UNITED STATES DISTRICT COURT CENTRAL DISTRICT OF ILLINOIS PEORIA DIVISION
July 30, 2008
ILLINOIS MARINE TOWING, INC., PLAINTIFF/CREDITOR,
CASEY A. BARNICK DEFENDANT/DEBTOR.
The opinion of the court was delivered by: Joe Billy McDADE United States District Judge
OPINION and ORDER
Before the Court is the Bankruptcy Appeal filed by Plaintiff, Illinois Marine Towing, Inc., on November 2, 2006, appealing Bankruptcy Judge Thomas L. Perkin's October 12, 2006 decision granting Defendant's Motion to Dismiss Plaintiff's Complaint. For the reasons that follow, the Bankruptcy Court's decision is AFFIRMED
The facts of this case are not in dispute and are taken directly from Judge Perkin's Order. On May 21, 2004, Defendant, Casey A. Barnick, operated a 17-foot pleasure boat while intoxicated. The boat struck the Motor Vessel Herman Crown, a ship owned and operated by Plaintiff, Illinois Marine Towing, Inc., ("IMT"). As a result of the collision, three passengers on Barnick's boat were injured and a fourth passenger was killed. Barnick subsequently pled guilty to Aggravated Operation of a Watercraft Under the Influence of Alcohol and was sentenced to a suspended 180 day term of imprisonment and 36 months probation.
A civil lawsuit ensued in which the victims of the accident filed suit against Barnick, IMT, and the operator of the M/V Herman Crown. IMT in turn sought indemnification from Barnick for any damages the victims may recover. Barnick subsequently filed for bankruptcy pursuant to Chapter 7 of the Bankruptcy Code on October 14, 2005. IMT filed adversary proceedings on November 15, 2005 seeking a declaration that their claims against Barnick are not dischargeable pursuant to 11 U.S.C. § 523(a)(9). Barnick filed a Motion to Dismiss IMT's claim and Judge Perkins issued an Order granting the Motion and dismissing IMT's Complaint on October 12, 2006. IMT filed this appeal on November 2, 2006 [Doc. 1] and a brief in support on November 15, 2006 [Doc. 2]. A response was filed on December 4, 2006 [Doc. 3] and a reply was filed on December 12, 2006 [Doc. 4].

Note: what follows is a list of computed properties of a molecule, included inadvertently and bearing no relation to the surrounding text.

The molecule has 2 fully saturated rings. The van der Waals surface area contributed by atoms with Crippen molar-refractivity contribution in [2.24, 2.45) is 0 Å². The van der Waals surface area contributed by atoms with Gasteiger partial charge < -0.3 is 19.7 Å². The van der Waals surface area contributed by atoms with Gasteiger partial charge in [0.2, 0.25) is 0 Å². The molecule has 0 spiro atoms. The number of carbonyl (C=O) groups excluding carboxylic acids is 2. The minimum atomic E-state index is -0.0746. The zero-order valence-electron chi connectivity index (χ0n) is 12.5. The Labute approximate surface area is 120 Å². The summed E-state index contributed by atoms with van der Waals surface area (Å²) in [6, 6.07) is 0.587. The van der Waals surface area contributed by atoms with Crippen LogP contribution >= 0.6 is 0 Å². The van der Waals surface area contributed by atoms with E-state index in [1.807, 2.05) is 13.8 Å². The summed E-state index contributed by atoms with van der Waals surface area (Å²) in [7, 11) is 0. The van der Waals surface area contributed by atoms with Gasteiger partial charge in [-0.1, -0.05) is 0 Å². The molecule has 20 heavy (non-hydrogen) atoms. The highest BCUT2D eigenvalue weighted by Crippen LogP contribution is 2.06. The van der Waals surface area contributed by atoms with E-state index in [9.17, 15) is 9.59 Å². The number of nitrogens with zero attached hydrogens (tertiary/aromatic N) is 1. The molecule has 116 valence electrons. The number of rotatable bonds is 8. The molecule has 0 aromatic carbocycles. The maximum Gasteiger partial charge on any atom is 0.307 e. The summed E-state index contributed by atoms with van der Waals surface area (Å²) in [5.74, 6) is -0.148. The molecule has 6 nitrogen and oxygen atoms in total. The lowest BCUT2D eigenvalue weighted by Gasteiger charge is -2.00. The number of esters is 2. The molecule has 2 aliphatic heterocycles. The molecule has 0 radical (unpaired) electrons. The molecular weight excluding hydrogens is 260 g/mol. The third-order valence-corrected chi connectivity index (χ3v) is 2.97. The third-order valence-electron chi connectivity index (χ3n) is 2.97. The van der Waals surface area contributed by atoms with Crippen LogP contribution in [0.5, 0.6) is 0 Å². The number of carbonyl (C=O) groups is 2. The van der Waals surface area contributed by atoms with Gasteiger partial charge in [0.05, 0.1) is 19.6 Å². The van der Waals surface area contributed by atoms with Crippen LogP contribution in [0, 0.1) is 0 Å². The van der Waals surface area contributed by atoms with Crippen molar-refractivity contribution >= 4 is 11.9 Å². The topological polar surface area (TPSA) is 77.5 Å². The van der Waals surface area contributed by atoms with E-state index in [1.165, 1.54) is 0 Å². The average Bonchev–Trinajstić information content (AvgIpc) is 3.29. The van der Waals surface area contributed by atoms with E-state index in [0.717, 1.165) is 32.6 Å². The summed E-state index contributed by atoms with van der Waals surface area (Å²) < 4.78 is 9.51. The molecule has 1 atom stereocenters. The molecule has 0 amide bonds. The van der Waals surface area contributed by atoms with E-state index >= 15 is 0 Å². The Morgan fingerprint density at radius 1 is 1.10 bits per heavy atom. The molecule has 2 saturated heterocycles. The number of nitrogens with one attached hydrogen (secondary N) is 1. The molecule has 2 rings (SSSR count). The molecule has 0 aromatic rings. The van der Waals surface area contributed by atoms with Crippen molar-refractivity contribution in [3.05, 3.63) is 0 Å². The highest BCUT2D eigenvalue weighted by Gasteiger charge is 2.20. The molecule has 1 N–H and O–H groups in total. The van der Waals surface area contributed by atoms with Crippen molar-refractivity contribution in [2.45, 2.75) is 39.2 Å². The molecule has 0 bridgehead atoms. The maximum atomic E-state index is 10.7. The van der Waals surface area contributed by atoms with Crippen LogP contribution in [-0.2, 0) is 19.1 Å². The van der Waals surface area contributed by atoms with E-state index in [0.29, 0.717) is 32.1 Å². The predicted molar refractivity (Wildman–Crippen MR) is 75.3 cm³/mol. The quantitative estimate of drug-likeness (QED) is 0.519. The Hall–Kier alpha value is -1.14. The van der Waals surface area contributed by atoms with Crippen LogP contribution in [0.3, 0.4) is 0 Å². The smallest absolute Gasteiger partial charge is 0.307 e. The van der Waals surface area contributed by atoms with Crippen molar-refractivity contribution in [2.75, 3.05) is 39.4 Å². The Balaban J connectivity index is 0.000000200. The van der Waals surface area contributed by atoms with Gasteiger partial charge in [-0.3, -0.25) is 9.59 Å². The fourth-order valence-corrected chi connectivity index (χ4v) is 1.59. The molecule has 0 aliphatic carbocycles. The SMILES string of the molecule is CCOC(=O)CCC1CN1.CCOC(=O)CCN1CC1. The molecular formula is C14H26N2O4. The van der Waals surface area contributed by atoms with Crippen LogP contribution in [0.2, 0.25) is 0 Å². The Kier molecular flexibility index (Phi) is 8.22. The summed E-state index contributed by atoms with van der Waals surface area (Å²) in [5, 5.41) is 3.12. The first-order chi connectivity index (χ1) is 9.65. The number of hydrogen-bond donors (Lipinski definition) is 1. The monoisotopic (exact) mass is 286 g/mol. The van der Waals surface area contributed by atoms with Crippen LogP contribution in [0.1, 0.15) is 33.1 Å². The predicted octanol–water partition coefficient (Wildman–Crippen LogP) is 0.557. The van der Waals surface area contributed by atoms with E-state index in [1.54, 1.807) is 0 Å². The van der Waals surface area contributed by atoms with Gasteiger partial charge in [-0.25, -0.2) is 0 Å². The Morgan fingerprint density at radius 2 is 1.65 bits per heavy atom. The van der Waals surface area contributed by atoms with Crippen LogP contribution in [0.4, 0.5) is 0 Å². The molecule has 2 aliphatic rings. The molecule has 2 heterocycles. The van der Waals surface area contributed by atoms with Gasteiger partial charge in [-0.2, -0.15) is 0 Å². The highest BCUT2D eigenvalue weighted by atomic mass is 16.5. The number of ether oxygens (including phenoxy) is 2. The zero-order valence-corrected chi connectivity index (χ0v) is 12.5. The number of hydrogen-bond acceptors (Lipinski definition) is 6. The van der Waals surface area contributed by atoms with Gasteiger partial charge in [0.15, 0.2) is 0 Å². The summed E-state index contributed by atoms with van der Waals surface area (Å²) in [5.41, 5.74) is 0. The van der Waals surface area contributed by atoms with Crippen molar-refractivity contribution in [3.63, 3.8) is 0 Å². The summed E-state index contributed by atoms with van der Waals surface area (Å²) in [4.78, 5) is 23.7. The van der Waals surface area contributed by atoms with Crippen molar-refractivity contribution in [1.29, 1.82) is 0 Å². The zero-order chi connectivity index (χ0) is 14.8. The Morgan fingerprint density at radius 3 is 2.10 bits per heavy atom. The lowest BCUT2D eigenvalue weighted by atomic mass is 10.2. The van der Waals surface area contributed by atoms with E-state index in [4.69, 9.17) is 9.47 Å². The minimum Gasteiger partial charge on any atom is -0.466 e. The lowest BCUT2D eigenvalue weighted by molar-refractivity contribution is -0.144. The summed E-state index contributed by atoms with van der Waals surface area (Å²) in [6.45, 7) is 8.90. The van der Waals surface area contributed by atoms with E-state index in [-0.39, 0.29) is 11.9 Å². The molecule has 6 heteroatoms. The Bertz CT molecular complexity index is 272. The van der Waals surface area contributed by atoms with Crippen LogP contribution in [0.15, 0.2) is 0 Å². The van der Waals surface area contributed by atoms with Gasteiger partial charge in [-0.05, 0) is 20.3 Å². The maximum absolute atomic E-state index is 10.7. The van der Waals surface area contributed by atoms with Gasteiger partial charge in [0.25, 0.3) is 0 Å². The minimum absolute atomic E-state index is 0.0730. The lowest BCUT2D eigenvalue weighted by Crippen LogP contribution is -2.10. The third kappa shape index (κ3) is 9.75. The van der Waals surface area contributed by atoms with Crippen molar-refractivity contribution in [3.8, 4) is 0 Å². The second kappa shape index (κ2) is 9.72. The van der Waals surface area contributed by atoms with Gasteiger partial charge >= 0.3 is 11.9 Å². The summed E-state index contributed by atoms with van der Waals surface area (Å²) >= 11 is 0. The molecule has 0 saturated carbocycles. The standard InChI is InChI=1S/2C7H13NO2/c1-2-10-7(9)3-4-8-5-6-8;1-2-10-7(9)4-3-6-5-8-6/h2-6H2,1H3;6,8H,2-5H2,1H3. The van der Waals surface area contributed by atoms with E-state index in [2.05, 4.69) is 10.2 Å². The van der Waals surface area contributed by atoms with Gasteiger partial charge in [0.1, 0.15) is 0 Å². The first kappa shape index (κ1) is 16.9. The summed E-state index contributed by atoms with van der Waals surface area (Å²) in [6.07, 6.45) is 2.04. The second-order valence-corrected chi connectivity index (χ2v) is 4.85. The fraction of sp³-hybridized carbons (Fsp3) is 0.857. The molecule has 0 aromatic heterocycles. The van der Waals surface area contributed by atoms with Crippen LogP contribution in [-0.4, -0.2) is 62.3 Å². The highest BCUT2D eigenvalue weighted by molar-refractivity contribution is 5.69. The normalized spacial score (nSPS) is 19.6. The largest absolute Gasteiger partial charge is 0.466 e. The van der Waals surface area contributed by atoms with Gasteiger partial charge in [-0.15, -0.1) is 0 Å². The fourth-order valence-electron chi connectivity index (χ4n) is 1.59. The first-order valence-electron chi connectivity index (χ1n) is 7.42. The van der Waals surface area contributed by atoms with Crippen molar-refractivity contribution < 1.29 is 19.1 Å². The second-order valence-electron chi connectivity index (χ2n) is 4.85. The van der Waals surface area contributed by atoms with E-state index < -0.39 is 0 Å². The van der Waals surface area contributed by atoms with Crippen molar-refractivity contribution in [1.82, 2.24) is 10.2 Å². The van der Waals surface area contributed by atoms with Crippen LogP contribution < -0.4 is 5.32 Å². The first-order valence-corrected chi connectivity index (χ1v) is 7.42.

Title 11 U.S.C. § 523, as explained in more detail below, outlines various debts that are non-dischargeable. The type of non-dischargeable debt relevant here is debt arising from the drunken operation of a motor vehicle. While it is unnecessary to go through the entire legal posture of the parties in this case and in their other lawsuits, it is sufficient to note that IMT seeks to hold Barnick responsible for any damages it must pay to the injured parties as a result of Barnick's drunken operation of his motorboat. In Judge Perkins' thorough and considered opinion, he found that claims against Barnick would be dischargeable in bankruptcy. Judge Perkins determined that the statute was ambiguous with respect to the term "motor vehicle." After reviewing the statutory context, dictionary definitions, legislative history, and case authority, Judge Perkins determined that Congress did not intend for the term "motor vehicle" to include a motorboat. Thus, Judge Perkins concluded that IMT's Complaint seeking the opposite declaration must be dismissed as a matter of law.
STANDARD OF REVIEW
This Court has jurisdiction to review the decision of the Bankruptcy Judge pursuant to 28 U.S.C. § 158(a). District courts are to apply a dual standard of review when considering a bankruptcy appeal. The findings of fact of the Bankruptcy Judge are reviewed for clear error, while the conclusions of law are reviewed de novo. In re Yonikus, 996 F.2d 866, 868 (7th Cir. 1993); In re Ebbler Furniture and Appliances, Inc., 804 F.2d 87, 89 (7th Cir. 1986); see also, Bankruptcy Rule 8013 (West 1995). The legal issue before the Court is narrow: whether a debt that arises from a drunken motorboat accident is the type of debt that is not dischargeable pursuant to bankruptcy law.
In considering a motion to dismiss pursuant to Federal Rule of Civil Procedure 12(b)(6), the Court must view a complaint in a light most favorable to the plaintiff. Williams v. Ramos, 71 F.3d 1246, 1250 (7th Cir. 1995). The Court must accept all well-pleaded factual allegations and draw all reasonable inferences from those facts in favor of the plaintiff. Richards v. Kiernan, 461 F.3d 880, 882 (7th Cir. 2006). A plaintiff is not required to plead extensive facts, legal theories, or to anticipate defenses. Massey v. Merrill Lynch and Co., Inc., 464 F.3d 642, 650 (7th Cir. 2006). However, a plaintiff must "provide the grounds of his entitlement to relief" that are "more than labels and conclusion  [or] a formulaic recitation of the elements of a cause of action." Bell Atlantic Corp. v. Twombly, 127 S.Ct. 1955, 1964-1965 (2007) (citations and editing marks omitted). In particular, "[f]actual allegations must be enough to raise a right to relief above the speculative level." Id. at 1965. As noted above, IMT seeks a declaration that Barnick's debts are non-dischargeable and encourages this Court to find that the term "motor vehicle" as used in title 11 U.S.C. § 523 includes within its definition a motorboat.
At the time that Barnick filed for bankruptcy,*fn1 Title 11 U.S.C § 523 provided:
(a) A discharge under section 727, 1141, 1228(a), 1228(b), or 1328(b) of this title does not discharge an individual debtor from any debt --
(9) for death or personal injury caused by the debtor's operation of a motor vehicle if such operation was unlawful because the debtor was intoxicated from using alcohol, a drug, or other substance . . . .